The Suns would have to attach a sweetener to either player to realistically land an upgrade. Cash is off limits and Phoenix has traded away most of its future draft assets. However, the club could technically still offer this year’s No. 22 pick (the trade would have to be finalized after a selection is made), as well as its 2031 first-rounder (beginning in July). Would one of those picks along with Nurkic be enough for a meaningful addition?

Gerald Bourguet of PHNX Sports explored this topic recently, suggesting 20 hypothetical trades involving Nurkic and a first-round pick, but most of them either look like long shots or don’t necessarily do a whole lot for the Suns. Of Bourguet’s ideas, the one I find most compelling for both sides might be a deal with Charlotte for a less expensive center (Nick Richards), plus another role player or two. A package of Richards, Cody Martin, and Tre Mann, for instance, would (barely) fit within Nurkic’s outgoing salary — all three players could have roles in Phoenix, but it’s not such a talented trio that the retooling Hornets should realistically expect a better return than what the Suns could offer.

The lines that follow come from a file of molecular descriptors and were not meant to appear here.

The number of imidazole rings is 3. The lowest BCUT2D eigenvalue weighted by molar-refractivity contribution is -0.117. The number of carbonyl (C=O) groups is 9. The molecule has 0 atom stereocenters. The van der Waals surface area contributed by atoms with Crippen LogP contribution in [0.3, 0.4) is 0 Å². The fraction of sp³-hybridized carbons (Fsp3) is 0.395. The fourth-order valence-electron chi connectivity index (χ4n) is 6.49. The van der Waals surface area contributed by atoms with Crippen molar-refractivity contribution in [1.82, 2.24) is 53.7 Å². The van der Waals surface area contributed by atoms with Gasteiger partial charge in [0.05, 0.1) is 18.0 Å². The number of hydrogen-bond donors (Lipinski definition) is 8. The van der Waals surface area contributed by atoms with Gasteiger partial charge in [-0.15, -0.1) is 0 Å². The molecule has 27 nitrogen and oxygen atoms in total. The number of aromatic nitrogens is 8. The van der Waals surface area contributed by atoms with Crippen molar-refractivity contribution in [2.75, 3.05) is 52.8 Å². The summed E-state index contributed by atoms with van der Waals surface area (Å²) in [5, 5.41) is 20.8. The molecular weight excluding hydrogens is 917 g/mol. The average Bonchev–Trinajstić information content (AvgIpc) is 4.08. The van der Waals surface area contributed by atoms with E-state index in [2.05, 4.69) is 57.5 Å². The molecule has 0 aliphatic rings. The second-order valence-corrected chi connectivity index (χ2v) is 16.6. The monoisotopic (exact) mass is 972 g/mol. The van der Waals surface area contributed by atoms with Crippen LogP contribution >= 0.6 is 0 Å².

Attaching both movable first-rounders to Nurkic might net a stronger return than that Hornets example, but there’s certainly a ceiling on what the Suns can expect to do on the trade market. That’s why it’s so crucial that they re-sign free agent forward Royce O’Neale. While Phoenix can’t sign an outside free agent for more than the minimum, the team will have O’Neale’s Bird rights, allowing the front office to offer him any salary up to the max.

Of course, O’Neale won’t get nearly that much, but he’ll have some leverage to get a player-friendly deal out of the Suns, who would have no means to replace him with a comparable player if he leaves. A recent report suggested Phoenix might have to offer a three- or four-year deal to ensure O’Neale doesn’t sign with a rival suitor willing to offer him a comparable (or higher) starting salary on a shorter-term contract.

Eric Gordon, Josh Okogie, Drew Eubanks, and Damion Lee will have decisions to make on minimum-salary player options, which will help determine how many back-end roster spots the Suns have to fill. Some of those players (ie. Lee) seem likelier to opt in than others (ie. Gordon), but even if all of them return, the Suns won’t have a full roster and will likely need to make multiple minimum-salary signings.